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Unemployment Realities: The Discouraged Worker Effect

By Andy Ewing, PayScale.com

The U.S. added about 96,000 jobs and the unemployment rate dropped by two-tenths of a percent in August, so why aren’t we happy? The numbers have been dissected elsewhere, but I wanted to focus on explaining the so-called “discouraged worker effect” and alternative measures of underutilization of labor.

A long time ago, in a state far away, 19th century statistician Carroll Wright gave us the crucial qualification that to be counted as unemployed—you must be actively seeking work. In the modern household survey, a monthly survey done by the Census Bureau for the Bureau of Labor Statistics (BLS) to determine our unemployment rate, you are considered unemployed if you are out of work and made “specific efforts to find employment sometime during the 4-week period ending with the reference week.” If you still want a job but made no specific effort, you are considered a discouraged worker. You’re out of work and you’ve given up trying to find any. You are “discouraged” but not “unemployed.”

Because “discouraged workers” don’t count toward the unemployment rate, we can actually see the unemployment rate drop (isn’t that supposed to be good?) even when unemployed workers move into the “discouraged worker” category rather than move from being unemployed to employed.

Should the Way We Define the Unemployment Rate Change?
The definition for the official unemployment rate is unlikely to change anytime soon, probably to keep historical comparisons intact. However, the BLS does give us some ways to dig a little deeper to figure out what is going on in the labor market. My personal favorite is Table A-15, a supplementary table released along with the monthly jobs report news release that gives us alternative measures of labor underutilization. It allows us to play with the definition of unemployment to account for these discouraged workers. Note that if we include those discouraged workers, the unemployment rate would currently be 8.6 percent instead of 8.1 percent. Including marginally attached workers – those who currently are neither working nor looking for work but indicate that they want and are available for a job and have looked for work sometime in the past 12 months – increases the rate further.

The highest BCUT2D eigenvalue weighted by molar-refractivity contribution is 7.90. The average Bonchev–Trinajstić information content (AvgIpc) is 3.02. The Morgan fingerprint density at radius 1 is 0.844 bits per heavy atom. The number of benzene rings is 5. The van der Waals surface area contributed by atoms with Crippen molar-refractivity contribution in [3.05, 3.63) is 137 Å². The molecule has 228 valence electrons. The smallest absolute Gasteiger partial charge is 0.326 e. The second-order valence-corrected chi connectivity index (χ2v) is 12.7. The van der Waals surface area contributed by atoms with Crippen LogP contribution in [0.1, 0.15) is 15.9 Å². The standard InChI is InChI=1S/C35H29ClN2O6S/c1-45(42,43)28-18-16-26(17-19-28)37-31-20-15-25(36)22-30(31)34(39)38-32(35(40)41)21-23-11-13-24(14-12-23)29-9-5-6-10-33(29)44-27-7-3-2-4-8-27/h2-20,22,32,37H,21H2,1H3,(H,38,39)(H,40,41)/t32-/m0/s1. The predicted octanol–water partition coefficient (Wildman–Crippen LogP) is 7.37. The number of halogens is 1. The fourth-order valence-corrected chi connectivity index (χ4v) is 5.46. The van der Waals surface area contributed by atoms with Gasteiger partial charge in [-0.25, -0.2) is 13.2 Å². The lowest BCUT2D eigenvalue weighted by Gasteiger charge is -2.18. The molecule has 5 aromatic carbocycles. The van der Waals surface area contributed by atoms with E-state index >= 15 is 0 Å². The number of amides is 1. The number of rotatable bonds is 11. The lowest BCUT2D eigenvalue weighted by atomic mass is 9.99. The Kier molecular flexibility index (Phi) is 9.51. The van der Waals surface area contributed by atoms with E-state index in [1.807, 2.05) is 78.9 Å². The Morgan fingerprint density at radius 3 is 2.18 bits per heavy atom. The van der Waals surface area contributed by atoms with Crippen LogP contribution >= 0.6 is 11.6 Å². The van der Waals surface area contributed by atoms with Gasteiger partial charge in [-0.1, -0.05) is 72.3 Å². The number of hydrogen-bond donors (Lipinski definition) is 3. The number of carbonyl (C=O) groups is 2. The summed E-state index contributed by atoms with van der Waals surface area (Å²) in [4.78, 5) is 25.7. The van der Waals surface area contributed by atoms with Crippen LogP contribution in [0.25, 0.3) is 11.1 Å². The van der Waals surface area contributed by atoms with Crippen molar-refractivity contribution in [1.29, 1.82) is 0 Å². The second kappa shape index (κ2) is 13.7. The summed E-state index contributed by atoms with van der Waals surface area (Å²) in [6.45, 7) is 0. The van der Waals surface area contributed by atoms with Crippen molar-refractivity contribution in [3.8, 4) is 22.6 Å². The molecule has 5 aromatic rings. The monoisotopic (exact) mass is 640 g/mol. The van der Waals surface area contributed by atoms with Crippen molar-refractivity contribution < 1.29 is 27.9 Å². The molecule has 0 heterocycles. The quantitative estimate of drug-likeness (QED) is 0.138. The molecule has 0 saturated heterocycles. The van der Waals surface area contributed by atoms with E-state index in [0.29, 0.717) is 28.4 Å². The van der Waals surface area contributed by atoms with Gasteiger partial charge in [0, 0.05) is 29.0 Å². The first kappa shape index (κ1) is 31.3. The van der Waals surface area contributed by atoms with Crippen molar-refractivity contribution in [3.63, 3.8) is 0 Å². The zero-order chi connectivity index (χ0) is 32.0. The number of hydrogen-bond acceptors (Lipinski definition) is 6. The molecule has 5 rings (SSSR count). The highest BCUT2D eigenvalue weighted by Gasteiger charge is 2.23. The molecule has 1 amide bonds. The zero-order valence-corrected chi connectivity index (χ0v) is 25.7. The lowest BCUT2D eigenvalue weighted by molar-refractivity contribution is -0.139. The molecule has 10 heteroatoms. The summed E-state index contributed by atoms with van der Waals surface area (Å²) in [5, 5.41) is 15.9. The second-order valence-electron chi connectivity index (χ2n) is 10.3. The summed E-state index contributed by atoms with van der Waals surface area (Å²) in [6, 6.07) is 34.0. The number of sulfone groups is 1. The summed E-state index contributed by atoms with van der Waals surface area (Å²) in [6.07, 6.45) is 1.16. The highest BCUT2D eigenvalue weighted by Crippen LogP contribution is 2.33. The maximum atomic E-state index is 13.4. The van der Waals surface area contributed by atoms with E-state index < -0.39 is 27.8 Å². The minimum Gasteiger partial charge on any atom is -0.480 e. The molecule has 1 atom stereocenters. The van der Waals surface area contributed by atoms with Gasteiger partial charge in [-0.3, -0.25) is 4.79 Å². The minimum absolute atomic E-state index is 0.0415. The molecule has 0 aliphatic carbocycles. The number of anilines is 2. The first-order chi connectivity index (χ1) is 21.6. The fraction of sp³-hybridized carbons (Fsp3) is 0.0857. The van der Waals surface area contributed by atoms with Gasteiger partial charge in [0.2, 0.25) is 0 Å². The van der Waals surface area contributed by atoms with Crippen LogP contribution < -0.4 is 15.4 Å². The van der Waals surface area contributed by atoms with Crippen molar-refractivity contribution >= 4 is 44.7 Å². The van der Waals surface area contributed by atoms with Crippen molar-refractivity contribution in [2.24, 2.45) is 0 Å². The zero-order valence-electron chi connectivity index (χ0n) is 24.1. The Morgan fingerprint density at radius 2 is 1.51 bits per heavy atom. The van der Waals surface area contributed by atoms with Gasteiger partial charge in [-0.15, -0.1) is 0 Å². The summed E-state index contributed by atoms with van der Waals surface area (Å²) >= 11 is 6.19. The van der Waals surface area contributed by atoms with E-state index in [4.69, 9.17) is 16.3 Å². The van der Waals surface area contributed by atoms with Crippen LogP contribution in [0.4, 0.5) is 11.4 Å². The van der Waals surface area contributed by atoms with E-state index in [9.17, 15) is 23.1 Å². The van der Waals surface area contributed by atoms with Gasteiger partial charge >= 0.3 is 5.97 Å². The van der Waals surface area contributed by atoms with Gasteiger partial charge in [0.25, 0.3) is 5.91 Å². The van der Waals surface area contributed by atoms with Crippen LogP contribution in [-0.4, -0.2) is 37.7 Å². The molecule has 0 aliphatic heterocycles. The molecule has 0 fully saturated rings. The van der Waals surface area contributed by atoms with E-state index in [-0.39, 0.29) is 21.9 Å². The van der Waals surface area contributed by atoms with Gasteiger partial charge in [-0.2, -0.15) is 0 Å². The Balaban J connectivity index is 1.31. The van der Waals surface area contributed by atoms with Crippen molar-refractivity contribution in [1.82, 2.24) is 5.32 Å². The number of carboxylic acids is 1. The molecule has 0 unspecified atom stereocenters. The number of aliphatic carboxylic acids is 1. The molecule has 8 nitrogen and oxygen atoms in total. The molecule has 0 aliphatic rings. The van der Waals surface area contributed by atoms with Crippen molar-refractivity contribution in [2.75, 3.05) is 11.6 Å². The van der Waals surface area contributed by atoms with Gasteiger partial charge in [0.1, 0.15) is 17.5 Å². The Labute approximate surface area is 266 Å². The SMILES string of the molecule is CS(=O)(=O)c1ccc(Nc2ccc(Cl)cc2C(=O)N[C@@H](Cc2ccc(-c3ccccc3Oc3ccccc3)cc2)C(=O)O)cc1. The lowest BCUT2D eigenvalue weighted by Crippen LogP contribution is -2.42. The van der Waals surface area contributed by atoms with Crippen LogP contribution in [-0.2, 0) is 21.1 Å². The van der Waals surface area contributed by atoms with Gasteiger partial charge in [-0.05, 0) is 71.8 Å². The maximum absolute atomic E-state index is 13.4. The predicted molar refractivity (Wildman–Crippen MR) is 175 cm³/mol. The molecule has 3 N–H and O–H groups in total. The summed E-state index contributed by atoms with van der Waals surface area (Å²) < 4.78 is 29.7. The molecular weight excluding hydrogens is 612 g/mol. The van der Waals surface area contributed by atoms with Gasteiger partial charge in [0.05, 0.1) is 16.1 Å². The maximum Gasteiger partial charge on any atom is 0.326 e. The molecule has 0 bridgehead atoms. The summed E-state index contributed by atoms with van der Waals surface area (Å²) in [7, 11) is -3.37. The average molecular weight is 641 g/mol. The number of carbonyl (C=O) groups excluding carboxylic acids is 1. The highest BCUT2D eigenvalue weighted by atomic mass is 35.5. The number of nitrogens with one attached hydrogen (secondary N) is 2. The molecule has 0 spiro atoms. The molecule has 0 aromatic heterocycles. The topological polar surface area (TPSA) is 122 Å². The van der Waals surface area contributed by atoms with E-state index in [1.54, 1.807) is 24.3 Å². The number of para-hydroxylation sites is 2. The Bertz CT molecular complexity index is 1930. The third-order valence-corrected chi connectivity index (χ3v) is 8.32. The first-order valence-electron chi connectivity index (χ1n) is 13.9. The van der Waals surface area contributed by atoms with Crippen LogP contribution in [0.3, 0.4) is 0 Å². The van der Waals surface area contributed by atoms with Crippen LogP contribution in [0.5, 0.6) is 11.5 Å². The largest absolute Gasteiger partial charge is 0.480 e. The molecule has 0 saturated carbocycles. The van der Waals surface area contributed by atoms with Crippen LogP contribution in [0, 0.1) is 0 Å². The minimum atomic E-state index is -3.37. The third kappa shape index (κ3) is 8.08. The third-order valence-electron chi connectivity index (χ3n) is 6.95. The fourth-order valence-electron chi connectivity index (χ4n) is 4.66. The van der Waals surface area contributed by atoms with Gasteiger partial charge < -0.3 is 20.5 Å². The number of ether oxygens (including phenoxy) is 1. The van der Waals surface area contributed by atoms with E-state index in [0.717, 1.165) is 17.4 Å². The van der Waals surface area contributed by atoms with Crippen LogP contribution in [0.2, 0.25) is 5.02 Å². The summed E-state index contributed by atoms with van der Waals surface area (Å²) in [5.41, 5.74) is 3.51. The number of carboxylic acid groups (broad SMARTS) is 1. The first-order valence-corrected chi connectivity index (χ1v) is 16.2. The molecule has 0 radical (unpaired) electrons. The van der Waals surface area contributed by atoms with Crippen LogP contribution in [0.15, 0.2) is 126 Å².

More Impacts from the Discouraged Worker Effect
The discouraged worker effect impacts the official unemployment rate in an interesting way. The BLS defines the labor force as the total number of employed workers plus the total number of unemployed workers. The unemployment rate is defined as the number of unemployed persons as a fraction of the labor force. If an unemployed worker becomes discouraged, they exit both the numerator and denominator of that calculation, and the unemployment rate falls, even though the labor market may be getting worse.

Why Should We Care About Discouraged Workers?
So, why do we care? Only one unemployment rate typically gets reported, and it is this official rate that usually factors into a voter’s choice in an election year. The Romney campaign is trying to highlight slow job growth and discouraged workers; the Obama campaign is highlighting positive job growth and a decline in the official unemployment rate. Same numbers, different spin.

Who should we believe? I, for one, like to go back to the original report to see what the researchers at the BLS have chosen to highlight. After all, they are the ones that gave us the data in the first place. In the August 2012 press release, they note that “2.6 million persons were marginally attached to the labor force, essentially unchanged from a year earlier.” The fact that this large number of marginally attached workers is unchanged over the past year is a discouraging sign for the current and future health of the labor market.

Andy Ewing is an economist and writer living on Bainbridge Island, Wash. He earned his Ph.D. in Economics from the University of Washington. He has taught economics at Eckerd College and conducted research in the economics of education.


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